Restore Our Future, the super PAC affiliated with Mitt Romney, brings its TV ad campaign to Georgia on Wednesday with a $132,090 statewide buy, we’re told. That’s light, but a significant challenge to other campaigns – home-boy Newt Gingrich in particular.
Slightly more than half of the money will be spent in metro Atlanta, where Romney was strongest in the 2008 GOP race for president. The details:
– $77,140 in metro Atlanta: $12,940 at WXIA-TV; $7,400 at WGCL-TV; $35,800 at WSB-TV; and $21,000 at WAGA-TV.
– $12,585 in the Augusta market; $240 in Chattanooga, all on WDSI-TV; $9,075 in Savannah; $5,525 in Macon; $4,475 in Albany; $19,475 in Columbus; and $3,575 in the Greenwood-Greenville, S.C. market.
Newt Gingrich’s daughter, Jackie Gingrich Cushman, will be in the campaign’s Atlanta headquarters from 11a.m. to 1 p.m., greeting volunteers and supporters working the phone banks. Address is 3110 Maple Drive, Atlanta 30305.
Newt Gingrich will apparently be touching down in Fayette County on Friday to begin his two-day swing here. From a Facebook page announcement:
The VIP reception will be held at Falcon Field’s Main Terminal building, located at 7 Falcon Drive in Peachtree City from 6:30 PM until 7:30 PM. Admission is $500 per person…
The rally will be held in Hangar B4 at Falcon Field, located at 500 Aviation Drive in Peachtree City from 7:30 PM until 8:30 PM. Invite your friends and neighbors and please join us as we welcome Newt back to his former congressional district!
On Monday, we had national polls from Pew and Gallup. It’s the turn of the New York Times and CBS News – which also show Rick Santorum surging among GOP primary voters nationwide:
In the new poll, 30 percent of Republican primary voters say they support Mr. Santorum, compared with 27 percent for Mr. Romney. While Mr. Santorum’s lead is an essential tie with Mr. Romney because it’s within the sampling margin of error, it reflects a significant jump for him from earlier polls.
The two other major candidates are farther behind, at 12 percent for Ron Paul and 10 percent for Newt Gingrich, whose numbers have fallen sharply since his win in South Carolina on Jan. 21.
In Detroit, Mitt Romney has doubled down on his opposition to President Barack Obama’s bailout of the auto industry in a Detroit News op-ed piece that includes this:
My view at the time — and I set it out plainly in an op-ed in the New York Times — was that “the American auto industry is vital to our national interest as an employer and as a hub for manufacturing.” Instead of a bailout, I favored “managed bankruptcy” as the way forward.
Managed bankruptcy may sound like a death knell. But in fact, it is a way for a troubled company to restructure itself rapidly, entering and leaving the courtroom sometimes in weeks or months instead of years, and then returning to profitable operation.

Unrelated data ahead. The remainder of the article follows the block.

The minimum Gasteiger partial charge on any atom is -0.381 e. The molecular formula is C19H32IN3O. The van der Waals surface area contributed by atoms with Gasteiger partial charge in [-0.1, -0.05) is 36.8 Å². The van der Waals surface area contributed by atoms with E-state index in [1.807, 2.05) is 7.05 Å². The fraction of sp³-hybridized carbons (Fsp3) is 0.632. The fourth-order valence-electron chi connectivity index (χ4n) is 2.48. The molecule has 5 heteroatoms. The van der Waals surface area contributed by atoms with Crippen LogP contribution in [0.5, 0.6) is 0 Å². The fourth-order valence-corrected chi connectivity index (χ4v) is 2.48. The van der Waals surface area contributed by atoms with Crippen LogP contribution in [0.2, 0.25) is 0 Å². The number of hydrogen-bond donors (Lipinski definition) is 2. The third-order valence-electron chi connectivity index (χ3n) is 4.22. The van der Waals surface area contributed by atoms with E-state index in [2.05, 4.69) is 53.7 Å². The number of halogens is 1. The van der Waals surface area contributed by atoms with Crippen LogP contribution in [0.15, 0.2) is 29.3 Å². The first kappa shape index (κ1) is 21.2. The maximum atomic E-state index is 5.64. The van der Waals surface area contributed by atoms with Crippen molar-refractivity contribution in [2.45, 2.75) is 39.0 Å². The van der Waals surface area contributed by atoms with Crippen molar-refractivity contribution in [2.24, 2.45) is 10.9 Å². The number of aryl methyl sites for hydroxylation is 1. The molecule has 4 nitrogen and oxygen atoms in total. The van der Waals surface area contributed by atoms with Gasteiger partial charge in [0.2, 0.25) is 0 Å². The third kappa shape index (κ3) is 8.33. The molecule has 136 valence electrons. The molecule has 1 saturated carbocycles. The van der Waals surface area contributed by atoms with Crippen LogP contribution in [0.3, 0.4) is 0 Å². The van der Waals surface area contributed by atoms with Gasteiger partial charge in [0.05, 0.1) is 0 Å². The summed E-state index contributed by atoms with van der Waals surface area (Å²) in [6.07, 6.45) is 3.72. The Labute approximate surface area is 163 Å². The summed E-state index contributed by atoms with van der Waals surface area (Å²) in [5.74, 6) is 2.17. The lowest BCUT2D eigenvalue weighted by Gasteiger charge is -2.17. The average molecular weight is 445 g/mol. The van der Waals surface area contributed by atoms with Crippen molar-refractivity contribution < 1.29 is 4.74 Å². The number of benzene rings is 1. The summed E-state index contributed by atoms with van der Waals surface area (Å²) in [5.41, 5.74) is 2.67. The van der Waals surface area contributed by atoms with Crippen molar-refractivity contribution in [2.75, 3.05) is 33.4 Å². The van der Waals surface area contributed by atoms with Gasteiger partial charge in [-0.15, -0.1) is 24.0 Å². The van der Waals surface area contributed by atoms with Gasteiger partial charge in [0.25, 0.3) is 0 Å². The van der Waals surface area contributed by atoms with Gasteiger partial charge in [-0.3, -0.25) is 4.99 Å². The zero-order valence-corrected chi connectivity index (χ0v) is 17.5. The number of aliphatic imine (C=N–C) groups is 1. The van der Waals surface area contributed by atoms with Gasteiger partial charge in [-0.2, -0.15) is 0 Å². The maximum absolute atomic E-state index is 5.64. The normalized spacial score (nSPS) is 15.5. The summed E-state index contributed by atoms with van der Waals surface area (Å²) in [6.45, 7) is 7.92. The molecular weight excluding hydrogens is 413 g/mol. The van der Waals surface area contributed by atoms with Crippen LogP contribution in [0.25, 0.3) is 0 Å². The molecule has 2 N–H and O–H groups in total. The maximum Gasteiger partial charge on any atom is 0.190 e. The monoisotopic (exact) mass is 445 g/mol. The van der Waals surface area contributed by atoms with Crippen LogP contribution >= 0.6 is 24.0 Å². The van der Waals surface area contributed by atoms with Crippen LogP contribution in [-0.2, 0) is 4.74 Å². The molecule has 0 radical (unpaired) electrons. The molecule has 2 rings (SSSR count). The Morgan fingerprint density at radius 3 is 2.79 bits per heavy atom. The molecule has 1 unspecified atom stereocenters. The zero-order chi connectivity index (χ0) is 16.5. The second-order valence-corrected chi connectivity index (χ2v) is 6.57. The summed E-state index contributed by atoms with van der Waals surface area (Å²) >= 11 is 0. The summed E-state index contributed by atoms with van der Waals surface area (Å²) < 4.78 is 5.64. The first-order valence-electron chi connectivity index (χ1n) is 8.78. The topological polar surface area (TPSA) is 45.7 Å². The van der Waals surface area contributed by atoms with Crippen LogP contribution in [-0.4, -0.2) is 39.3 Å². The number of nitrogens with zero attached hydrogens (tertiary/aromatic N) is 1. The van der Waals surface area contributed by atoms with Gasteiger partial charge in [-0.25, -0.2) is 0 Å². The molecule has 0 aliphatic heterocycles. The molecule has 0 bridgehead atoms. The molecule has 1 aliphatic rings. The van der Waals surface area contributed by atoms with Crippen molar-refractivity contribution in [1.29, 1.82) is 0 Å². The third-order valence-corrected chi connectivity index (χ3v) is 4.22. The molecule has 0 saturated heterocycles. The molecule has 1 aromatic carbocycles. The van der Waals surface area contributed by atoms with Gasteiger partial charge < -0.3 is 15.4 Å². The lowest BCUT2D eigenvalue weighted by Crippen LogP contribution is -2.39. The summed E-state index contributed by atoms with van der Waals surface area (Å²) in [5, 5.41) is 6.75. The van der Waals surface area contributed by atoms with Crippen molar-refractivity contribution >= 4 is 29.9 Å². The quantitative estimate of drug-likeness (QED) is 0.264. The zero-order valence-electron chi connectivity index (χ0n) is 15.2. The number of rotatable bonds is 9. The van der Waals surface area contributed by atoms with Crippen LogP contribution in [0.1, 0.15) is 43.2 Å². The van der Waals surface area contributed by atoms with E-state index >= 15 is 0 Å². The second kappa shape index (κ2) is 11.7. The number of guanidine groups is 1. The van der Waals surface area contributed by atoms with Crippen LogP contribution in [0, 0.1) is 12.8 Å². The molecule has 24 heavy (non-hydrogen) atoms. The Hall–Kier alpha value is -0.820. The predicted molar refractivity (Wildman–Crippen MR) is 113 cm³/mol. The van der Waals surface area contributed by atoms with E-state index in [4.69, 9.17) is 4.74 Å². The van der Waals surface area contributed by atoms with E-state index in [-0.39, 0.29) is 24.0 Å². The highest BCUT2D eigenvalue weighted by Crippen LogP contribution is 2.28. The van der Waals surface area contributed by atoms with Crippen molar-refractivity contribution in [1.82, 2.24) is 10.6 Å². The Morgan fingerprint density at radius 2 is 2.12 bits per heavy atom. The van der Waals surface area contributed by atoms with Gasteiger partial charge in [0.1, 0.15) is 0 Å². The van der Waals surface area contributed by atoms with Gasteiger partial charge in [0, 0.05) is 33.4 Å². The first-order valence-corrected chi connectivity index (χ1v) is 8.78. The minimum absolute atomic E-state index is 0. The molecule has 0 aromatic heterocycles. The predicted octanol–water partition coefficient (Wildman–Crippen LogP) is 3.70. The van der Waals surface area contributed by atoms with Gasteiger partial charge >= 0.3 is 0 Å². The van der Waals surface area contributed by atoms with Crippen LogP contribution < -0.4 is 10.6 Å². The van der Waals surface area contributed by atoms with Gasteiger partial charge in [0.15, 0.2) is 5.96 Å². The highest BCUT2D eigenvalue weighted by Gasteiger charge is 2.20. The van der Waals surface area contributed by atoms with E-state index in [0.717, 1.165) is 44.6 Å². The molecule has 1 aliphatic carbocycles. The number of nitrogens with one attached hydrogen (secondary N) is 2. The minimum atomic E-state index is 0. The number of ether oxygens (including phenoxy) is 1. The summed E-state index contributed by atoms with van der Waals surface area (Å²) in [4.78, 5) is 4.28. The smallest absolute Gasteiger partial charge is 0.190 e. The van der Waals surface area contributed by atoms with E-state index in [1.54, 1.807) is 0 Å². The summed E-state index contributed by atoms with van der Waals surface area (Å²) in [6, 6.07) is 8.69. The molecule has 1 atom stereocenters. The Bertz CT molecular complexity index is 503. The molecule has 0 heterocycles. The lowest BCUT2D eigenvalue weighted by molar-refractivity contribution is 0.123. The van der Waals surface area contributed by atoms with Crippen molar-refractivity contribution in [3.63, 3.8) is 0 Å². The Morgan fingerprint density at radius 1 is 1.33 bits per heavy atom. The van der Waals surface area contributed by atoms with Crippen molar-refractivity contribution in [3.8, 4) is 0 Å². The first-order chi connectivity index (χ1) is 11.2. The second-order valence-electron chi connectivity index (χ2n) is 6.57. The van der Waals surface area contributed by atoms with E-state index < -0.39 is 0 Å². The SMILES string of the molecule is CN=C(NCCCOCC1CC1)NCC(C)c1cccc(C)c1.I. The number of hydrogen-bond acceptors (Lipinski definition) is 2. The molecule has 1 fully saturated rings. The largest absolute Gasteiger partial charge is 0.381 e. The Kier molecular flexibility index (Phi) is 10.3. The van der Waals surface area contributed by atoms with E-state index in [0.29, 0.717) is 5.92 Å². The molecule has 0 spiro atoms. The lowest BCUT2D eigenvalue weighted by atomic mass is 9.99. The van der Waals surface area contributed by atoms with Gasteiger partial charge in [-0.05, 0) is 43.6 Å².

In the case of Chrysler and GM, that was precisely what the companies needed. Both were saddled with an accumulation of labor, pension, and real estate costs that made them unsustainable. Health and retirement benefits alone amounted to an extra $2,000 baked into the price of every car they produced….
Creative Loafing has come across something to complicate the dynamic between Atlanta City Hall and the Atlanta Housing Authority:
Two Atlanta Housing Authority commissioners made offensive comments, including racial slurs, in front of agency employees late last year, according to an investigator’s report….
The outside investigation stems from AHA’s employees’ complaints after Commissioners James Allen Jr. and Wayne Jones visited the authority’s downtown offices on Nov. 4, 2011.
According to an investigator’s 18-page report submitted to Mayor Kasim Reed in early December, the two commissioners concerned several unnamed AHA employees with comments about “pistol whip[ping]” a top executive and their job security, among others.
Over the weekend, we posted an item on the move within the state Legislature to pursue the sales taxes due on Internet sales – specifically from affiliates of Amazon.com in Georgia. Greg Hoffman (@akagorilla) has tapped out a response that includes this:
The fact is, if this becomes law in Georgia, Amazon and all the big affiliate programs will terminate their relationship with me immediately. Online merchants do not want to provide 50 different solutions to collect taxes from various states through affiliate reports. They will provide one if it becomes federal law. But to ask them to collect taxes 50 different ways is unreasonable and some say unconstitutional. They will not do it, therefore they will cut their losses and avoid the alleged nexus.
Then there’s this interesting morning tidbit from Mike Stucka and the Macon Telegraph:
A new interstate could cut a swath through Middle Georgia, according to a federal study that details possible plans of a $7.7 billion route from Augusta to Natchez, Miss.
…No funding for the federal route has been identified, and the Federal Highway Administration launched the study to meet a congressional mandate, and not on its own.
Yet the federal route also covers an area under study by state officials in the ongoing Connect Central Georgia study, which would better tie Columbus, Macon and Augusta through roadways.
Finally, the AJC’s Politifact Georgia today takes a look at President Barack Obama’s promise to convert the federal government’s fleet of vehicles to flex-fuel.
- By Jim Galloway, Political Insider